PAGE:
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In the spirit of Martin Luther King, he has led peace marches and meditations with millions of poor people. In the mold of Mahatma Gandhi, he has quieted angry masses through his personal example. Like Jimmy Carter, he has successfully mediated intense conflicts and helped build hundreds of homes. Like the Dalai Lama and the world's greatest preachers, he has an impressive ability to rally ordinary citizens to see the spiritual wisdom of looking beyond their own salvation to help ensure the salvation of others.
Why has Sarvodaya earned international recognition? Dr. Ariyaratne and the movement he founded have survived years of government harassment and intimidation, assassination threats and malevolent neglect by politicians. Yet Sarvodaya continues to embody the meaning of its name: "the sharing of labor, thought and energy for the awakening of all."
It is an underestimation to think of him, as journalists have, as Sri Lanka's "little Gandhi," even though he won the Gandhi Peace Prize in 1996, the Niwano Peace Prize, the King Beaudoin Award and many other international honors for his work in peace making and village development. His unique, nationwide brand of "development from the bottom up" has an enviable track record of success that endures.
It has not been easy. After 45 years of service to strife-torn Sri Lanka and humanity, Ariyaratne now strives for peace with an urgency. While separatists and the government have waged war on the island, villagers have struggled to make ends meet. The quality of their lives has depended as much on each month's rains and the generous spirit of their neighbors as it has on the promises of globalization or politicians.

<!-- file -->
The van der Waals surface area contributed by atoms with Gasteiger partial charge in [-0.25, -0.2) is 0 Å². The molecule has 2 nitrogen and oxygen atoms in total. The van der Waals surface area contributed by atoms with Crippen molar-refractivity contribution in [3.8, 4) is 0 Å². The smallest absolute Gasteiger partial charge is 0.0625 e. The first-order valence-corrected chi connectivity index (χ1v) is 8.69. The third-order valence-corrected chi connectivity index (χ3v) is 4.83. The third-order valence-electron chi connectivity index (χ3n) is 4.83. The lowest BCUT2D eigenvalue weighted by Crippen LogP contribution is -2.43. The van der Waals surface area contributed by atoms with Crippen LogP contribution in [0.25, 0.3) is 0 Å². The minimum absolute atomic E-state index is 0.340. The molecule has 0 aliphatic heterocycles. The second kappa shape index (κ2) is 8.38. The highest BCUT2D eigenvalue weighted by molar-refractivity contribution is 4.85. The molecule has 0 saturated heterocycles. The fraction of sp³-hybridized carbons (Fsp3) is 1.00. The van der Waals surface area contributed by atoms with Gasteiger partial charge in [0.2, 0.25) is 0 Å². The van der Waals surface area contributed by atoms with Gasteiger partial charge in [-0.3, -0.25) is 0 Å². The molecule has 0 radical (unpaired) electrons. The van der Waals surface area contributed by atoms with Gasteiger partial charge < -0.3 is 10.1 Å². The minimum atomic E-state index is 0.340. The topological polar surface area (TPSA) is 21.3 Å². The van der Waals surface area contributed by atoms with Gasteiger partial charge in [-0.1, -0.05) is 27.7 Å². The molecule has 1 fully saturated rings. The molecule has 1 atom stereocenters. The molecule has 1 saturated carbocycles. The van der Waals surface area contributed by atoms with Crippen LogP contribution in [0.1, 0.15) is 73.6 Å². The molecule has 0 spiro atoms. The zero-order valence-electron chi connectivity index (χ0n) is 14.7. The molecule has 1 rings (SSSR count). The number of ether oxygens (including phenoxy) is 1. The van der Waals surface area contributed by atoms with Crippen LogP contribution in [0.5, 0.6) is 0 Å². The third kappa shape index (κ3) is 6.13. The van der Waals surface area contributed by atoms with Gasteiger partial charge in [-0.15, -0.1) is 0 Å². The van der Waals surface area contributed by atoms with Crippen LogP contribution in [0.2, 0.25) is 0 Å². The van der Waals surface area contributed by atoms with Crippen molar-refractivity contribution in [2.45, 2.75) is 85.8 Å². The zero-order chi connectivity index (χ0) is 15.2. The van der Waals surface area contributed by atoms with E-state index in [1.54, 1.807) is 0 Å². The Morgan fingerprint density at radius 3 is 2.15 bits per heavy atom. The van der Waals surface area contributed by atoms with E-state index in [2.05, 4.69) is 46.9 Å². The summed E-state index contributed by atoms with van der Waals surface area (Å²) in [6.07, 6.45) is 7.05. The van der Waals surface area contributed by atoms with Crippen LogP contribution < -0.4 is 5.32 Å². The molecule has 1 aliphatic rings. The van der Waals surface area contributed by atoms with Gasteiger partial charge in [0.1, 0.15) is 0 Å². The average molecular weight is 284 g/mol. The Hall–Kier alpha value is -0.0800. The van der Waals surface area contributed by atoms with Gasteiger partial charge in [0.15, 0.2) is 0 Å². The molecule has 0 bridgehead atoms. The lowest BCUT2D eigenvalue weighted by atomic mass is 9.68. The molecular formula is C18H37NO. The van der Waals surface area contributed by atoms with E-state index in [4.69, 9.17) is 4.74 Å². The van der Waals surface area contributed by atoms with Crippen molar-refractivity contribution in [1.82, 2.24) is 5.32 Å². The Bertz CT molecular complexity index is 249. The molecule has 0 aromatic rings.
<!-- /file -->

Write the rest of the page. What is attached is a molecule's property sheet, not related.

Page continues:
Rooted in Buddhism and other ancient Sri Lankan traditions, Sarvodaya celebrates the involvement of many of Sri Lanka's bikkus–local monks who play an active role in village life. But the movement is open to anyone. One can visit a participating village and see houses built by Hindus, Buddhists, Christians and Muslims next to one another. New homeowners eagerly tell of their close friendships despite different religious and cultural traditions–friendships that come from working together for common goals.
It is in the building of such roads that the movement actualizes its most moving testimony of greatness. In village after village where hopelessness and poverty ruled, Sarvodaya has engaged people to live by the motto: "We build the road and the road builds us."
Instead of seeing A.T. Ariyaratne as "like" Gandhi or any other great men and women of peace, we need to know him as one man who made a difference for millions through Sarvodaya. His message applies to every corner of the earth where inequity, violence, poverty and hopelessness oppress everyday people struggling to make life worth living.
In 2002 Ari conducted a mass peace meditation in Anuradapura which attracted 650,000 people, later publishing a reflection on the event in the summer, 2002 edition of Yes! A Journal of Positive Futures, entitled "The Sound of Bombs Not Exploding" (53-54).
The truth can be observed in being and doing; in watching the eyes and listening to the minds of villagers who have committed their lives to the principles of Sarvodaya. The "Virtual Shramadana Camp" and a growing collection of scholarly and popular literature on the Sarvodaya web site (www.sarvodaya.org) offer glimpses of that spiritual reality.